If you saw the past weekend's episode of Undercover Boss, hopefully you're thinking it isn't just about being among your rank and file employees, but about reinvigorating your company's entire HR policy manual.
This week it was White Castle owner Dave Rife's turn at the grunt mill. And while interesting to see how the cheese and jalapeno get placed on 'Castle burgers, I realized that the show wasn't just about a CEO's journey of being part of mere mortals, but also about his getting in touch with some concrete CSR principles besides the obvious humanistic angle.
Let me explain.
What were the main elements that we saw emerge from his interactions with the various staffers? To name a few, employee benefits, job security, employee innovation, leadership and teamwork. And they all form a substantive part of a comprehensive CSR strategy. Once you get beyond the more popularly known definitions of CSR, you realize that as an element of business strategy, being socially responsible includes everything to do with the welfare of your personnel.
Here, then are a few elements that we as CSR advocates, officers, ethicists, HR directors and diversity leaders can take away from the show and hopefully inculcate in the next meeting regarding your HR policies:
We see Mr. Rife discussing health care with a worker who suffered from a heart attack recently. He decides that her perseverance and hard work must be rewarded. This principle must resound in the entire culture at your company. Employees who persevere despite setbacks—health-related or otherwise—and focus on marching ahead would be even more productive if they understand how valuable their input is to the company. You then satisfy a key principle of CSR by investing in your key stakeholders and ensuring their loyalty.
We are shown White Castle's Rife discussing job security with a supervisor who says she worries about getting fired every day she comes into work! Neurotic? Maybe not. How many of us, especially having barely started to recover from a recession, can say we feel safe in our jobs consistently every day of the year? Vault has conducted several polls in the past year about unemployment numbers and they have shown both fear and speculative worry in your responses. See below for the results of a poll we conducted late last year. A clear effort within a company to address this insecurity can go a long way in employee satisfaction as well as productivity. And we all know, productive workers mean more creativity, innovation and a better bottom line.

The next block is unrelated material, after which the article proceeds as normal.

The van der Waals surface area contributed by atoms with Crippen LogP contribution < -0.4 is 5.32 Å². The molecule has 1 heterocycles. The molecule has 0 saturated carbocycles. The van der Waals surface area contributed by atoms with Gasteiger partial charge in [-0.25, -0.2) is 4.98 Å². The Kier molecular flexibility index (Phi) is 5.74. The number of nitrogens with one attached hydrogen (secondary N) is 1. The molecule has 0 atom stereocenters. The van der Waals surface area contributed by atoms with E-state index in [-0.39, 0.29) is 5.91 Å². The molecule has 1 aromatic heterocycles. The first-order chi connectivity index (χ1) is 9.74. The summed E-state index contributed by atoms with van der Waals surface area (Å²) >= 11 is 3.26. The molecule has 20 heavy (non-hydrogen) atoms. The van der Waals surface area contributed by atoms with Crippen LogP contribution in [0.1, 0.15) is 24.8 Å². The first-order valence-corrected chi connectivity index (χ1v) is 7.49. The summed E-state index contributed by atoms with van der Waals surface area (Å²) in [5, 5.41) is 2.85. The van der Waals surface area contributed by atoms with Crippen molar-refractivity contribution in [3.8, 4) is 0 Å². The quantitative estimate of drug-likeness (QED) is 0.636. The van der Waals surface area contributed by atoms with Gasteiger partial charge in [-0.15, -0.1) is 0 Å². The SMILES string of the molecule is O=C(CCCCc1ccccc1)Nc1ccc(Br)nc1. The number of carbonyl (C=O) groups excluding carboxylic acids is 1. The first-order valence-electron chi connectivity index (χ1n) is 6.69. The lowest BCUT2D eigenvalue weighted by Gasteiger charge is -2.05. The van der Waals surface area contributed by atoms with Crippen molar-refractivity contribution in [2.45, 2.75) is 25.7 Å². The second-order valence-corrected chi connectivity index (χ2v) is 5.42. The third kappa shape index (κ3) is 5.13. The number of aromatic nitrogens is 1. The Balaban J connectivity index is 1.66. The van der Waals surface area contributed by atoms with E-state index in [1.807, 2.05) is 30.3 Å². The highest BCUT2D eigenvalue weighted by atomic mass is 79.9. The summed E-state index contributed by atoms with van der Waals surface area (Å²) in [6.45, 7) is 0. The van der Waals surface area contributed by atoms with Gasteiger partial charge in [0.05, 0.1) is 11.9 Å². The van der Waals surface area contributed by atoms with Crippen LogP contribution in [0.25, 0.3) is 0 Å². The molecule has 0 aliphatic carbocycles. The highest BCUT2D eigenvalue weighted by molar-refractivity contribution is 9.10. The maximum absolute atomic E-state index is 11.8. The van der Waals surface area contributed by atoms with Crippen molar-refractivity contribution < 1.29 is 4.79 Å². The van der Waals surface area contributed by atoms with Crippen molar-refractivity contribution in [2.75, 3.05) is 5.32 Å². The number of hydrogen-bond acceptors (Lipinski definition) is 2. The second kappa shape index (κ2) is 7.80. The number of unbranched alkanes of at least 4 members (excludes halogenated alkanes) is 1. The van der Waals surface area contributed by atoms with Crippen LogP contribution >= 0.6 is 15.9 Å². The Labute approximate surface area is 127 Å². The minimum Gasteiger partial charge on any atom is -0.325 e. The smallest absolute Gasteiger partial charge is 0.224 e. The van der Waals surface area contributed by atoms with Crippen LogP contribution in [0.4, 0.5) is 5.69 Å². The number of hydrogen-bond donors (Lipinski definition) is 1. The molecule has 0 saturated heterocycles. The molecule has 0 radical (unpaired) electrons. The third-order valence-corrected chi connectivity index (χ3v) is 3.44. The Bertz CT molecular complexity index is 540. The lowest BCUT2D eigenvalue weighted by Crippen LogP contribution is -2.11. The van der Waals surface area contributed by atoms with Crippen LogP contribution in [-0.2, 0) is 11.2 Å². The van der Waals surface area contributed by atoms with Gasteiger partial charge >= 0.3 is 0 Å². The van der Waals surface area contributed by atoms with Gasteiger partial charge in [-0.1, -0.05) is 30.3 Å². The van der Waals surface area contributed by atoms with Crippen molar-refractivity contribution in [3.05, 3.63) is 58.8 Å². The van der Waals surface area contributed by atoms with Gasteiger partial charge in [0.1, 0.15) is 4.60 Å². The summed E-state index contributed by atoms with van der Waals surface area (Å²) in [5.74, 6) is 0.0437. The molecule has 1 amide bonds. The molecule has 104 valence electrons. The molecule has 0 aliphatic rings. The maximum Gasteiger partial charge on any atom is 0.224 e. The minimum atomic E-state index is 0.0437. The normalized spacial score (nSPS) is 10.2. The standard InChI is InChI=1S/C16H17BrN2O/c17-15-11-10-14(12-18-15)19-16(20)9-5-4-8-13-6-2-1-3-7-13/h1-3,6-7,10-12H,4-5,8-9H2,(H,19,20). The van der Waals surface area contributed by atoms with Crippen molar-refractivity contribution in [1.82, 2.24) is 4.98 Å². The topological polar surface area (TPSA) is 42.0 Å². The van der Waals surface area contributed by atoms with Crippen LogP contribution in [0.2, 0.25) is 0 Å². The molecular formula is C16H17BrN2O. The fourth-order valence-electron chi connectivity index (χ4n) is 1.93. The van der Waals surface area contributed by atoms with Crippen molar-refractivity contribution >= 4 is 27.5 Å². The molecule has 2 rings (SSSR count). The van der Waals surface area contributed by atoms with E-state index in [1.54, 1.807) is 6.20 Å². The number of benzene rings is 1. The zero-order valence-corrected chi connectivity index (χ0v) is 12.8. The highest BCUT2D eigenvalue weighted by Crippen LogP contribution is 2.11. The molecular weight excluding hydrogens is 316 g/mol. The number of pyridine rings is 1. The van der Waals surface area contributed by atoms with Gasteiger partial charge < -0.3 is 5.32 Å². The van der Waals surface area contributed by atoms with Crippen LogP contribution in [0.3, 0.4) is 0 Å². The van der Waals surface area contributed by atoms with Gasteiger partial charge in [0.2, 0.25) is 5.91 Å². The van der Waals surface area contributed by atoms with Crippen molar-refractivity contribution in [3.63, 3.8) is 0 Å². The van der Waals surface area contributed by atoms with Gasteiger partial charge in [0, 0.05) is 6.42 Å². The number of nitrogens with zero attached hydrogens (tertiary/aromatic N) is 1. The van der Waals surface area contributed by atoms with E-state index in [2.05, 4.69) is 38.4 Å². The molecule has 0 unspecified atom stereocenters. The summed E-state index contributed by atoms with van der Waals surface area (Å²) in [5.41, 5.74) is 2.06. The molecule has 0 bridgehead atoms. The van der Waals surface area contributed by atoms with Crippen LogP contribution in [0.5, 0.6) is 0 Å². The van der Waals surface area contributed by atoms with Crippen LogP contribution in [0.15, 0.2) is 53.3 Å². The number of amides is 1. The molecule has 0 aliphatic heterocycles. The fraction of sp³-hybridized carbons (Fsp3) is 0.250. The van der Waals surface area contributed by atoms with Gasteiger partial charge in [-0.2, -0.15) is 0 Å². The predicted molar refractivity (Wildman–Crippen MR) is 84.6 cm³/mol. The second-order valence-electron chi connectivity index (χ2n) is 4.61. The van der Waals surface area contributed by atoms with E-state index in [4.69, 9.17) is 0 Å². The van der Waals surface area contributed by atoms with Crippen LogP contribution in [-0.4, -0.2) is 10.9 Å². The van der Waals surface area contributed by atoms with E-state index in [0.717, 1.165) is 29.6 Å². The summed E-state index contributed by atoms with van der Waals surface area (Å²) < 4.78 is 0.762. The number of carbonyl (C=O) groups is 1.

So, we are shown a heart wrenching clip of "Joe" the drive-thru expert who innovates with his multi-tasking role and manages to not only deliver diners their orders in record time, but also provides excellent customer service in the process. Also, the in-house culinary student with a great gift for creating new recipes! What is our takeaway? Not only that innovation and creativity must be noticed at all levels in the company, but these must be given visible platforms for expression. Understandably there is the argument that not every staffer can be involved in meetings, seminars and conferences where there is room to show off your innovation. However, there is always room for a "Write to us" forum on the company Intranet, there is always room for an open-door policy, and there is always room for modes of direct communication with the executive suite, available to all rank and filers. Can you disagree?
Leadership and teamwork
This is a no-brainer. Companies have instituted leadership training programs for decades now but not all of them produce excellent managers. What is key here is repeated promoting of the more soft skills of work, i.e., communication upwards and downwards, a regular system of meaningful employee feedback, forums where your team can brainstorm on strategy regardless of their role in the corporate hierarchy--you never know who has the best ideas.
Weigh in on the issue here by leaving a comment, or follow Vault's CSR blog In Good Company on Twitter at @VaultCSR!
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Aman Singh is the Corporate Responsibility Editor at Vault.com. She is a New York University alum and previously wrote for The Wall Street Journal. Her area of work includes corporate diversity practices and sustainability, and how they translate into recruitment and strategic development at Fortune 1000 companies.
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